Homeless Missourians Information System (HMIS) Privacy and Security Notice

Covenant House Missouri
Homeless Missourians Information System (HMIS)
Privacy and Security Notice

A written copy of this Policy is available to all who request it.

It is also available on this agency’s web site.

I. PURPOSE:

This notice describes the privacy policy of this agency.  The policy may be amended at any time.  We may use or disclose your information to provide you with services, and to comply with legal and other obligations.  We assume that, by requesting services from our agency, you agree to allow us to collect information and to use or disclose it as described in this notice and as otherwise required by law.

The Homeless Missourians Information System (HMIS) was developed to meet a data collection requirement made by the United States Congress and the Department of Housing and Urban Development (HUD).  Congress passed this requirement in order to get a more accurate count of individuals who are homeless and to identify the need for and use of different services by those individuals and families.  We are collecting statistical information on those who use our services and report this information to a central data collection system.

In addition, many agencies in this area use HMIS to keep computerized case records.  This information may be provided to other HMIS participating agencies.  The information you may agree to allow us to collect and share includes: basic identifying demographic data, such as name, address, phone number and birth date; the nature of your situation and the services and referrals you receive from this agency.  This information is known as your Protected Personal Information or PPI.  All agencies using the HMIS share their data with other participating agencies, with the exception of Blind Service Providers.  These blind agencies serve specific protected client populations, such as domestic abuse, sexual abuse, HIV/AIDS, alcohol and/or substance abuse, and mental health, and do not share client information.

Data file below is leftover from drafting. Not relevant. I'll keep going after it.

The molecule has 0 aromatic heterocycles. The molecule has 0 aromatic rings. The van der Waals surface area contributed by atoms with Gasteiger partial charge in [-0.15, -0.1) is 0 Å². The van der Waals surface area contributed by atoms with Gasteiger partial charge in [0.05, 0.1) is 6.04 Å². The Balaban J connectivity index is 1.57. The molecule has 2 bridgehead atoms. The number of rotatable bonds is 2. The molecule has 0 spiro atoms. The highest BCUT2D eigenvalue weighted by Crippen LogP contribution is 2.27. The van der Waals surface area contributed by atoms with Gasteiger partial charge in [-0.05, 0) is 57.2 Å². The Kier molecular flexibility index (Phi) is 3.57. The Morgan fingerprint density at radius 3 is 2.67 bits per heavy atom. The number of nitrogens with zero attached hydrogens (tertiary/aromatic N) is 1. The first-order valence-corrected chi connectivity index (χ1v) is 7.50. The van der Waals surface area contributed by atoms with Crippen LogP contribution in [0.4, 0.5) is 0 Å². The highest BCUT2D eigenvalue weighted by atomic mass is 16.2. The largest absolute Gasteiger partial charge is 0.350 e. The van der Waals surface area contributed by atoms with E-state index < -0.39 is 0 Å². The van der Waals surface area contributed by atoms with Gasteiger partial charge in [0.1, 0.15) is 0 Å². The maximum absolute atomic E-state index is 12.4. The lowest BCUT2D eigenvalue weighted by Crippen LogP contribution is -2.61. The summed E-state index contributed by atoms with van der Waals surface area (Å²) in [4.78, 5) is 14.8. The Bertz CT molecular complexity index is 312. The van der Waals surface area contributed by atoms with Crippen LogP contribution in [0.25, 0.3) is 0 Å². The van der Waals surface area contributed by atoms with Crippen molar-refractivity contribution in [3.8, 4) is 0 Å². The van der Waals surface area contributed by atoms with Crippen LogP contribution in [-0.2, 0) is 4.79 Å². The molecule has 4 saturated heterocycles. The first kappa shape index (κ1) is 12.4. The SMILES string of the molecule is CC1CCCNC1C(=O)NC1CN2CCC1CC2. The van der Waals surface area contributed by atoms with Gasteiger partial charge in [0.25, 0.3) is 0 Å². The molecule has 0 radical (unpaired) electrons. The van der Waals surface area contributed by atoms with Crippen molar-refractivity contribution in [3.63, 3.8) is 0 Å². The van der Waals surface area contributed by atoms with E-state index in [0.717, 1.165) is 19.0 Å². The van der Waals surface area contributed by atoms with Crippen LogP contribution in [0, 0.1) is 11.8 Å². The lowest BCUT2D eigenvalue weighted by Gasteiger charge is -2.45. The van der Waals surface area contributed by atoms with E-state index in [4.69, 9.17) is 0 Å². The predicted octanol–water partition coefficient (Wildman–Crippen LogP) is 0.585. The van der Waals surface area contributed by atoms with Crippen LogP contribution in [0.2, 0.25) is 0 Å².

GENERALLY, all personal information we maintain is covered by this policy.  Generally, your personal information will only be used by this agency and other agencies to which you are referred for services.

Information shared with other HMIS agencies helps us to better serve our clients, to coordinate client services, and to better understand the number of individuals who need services from more than one agency.  This may help us to meet your needs and the needs of others in our community by allowing us to develop new and more efficient programs.  Sharing information can also help us to make referrals more easily and may reduce the amount of paperwork.

Maintaining the privacy and safety of those using our services is very important to us.  Information gathered about you is personal and private.  We collect information only when appropriate to provide services, manage our organization, or as required by law.

II. CONFIDENTIALITY RIGHTS:

This agency has a confidential policy that has been approved by its Board of Directors.  This policy follows all HUD confidentiality regulations that are applicable to this agency, including those covering programs that receive HUD funding for homeless services.  Separate rules apply for HIPPA privacy and security regulations regarding medical records.

This agency will use and disclose personal information from HMIS only in the following circumstances:

  1. To provide or coordinate services to an individual.
  2. For functions related to payment or reimbursement for services.
  3. To carry out administrative functions including, but not limited to legal, audit, personnel, planning, oversight or management functions.
  4. Databases used for research, where all identifying information has been removed.
  5. Contractual research where privacy conditions are met.
  6. Where a disclosure is required by law and disclosure complies with and is limited to the requirements of the law.  Instances where this might occur are during a medical emergency, to report a crime against staff of the agency or a crime on agency premises, or to avert a serious threat to health or safety, including a person’s attempt to harm himself or herself.
  7. To comply with government reporting obligations.
  8. In connection with a court order, warrant, subpoena or other court proceeding where disclosure is required.

III. YOUR INFORMATION RIGHTS:

As a client receiving services at this agency, you have the following rights:

  1. Access to your record.  You have the right to review your HMIS record.  At your request, we will assist in viewing the record within five working days.
  2. Correction of your record.  You have the right to request to have your record corrected so that information is up-to-date and accurate to ensure fairness in its use.
  3. Refusal.   Our ability to assist you depends on having certain personal identifying information.  If you choose not to share the information we request, we reserve the right to decline to provide you with services as doing so could jeopardize our status as a service provider.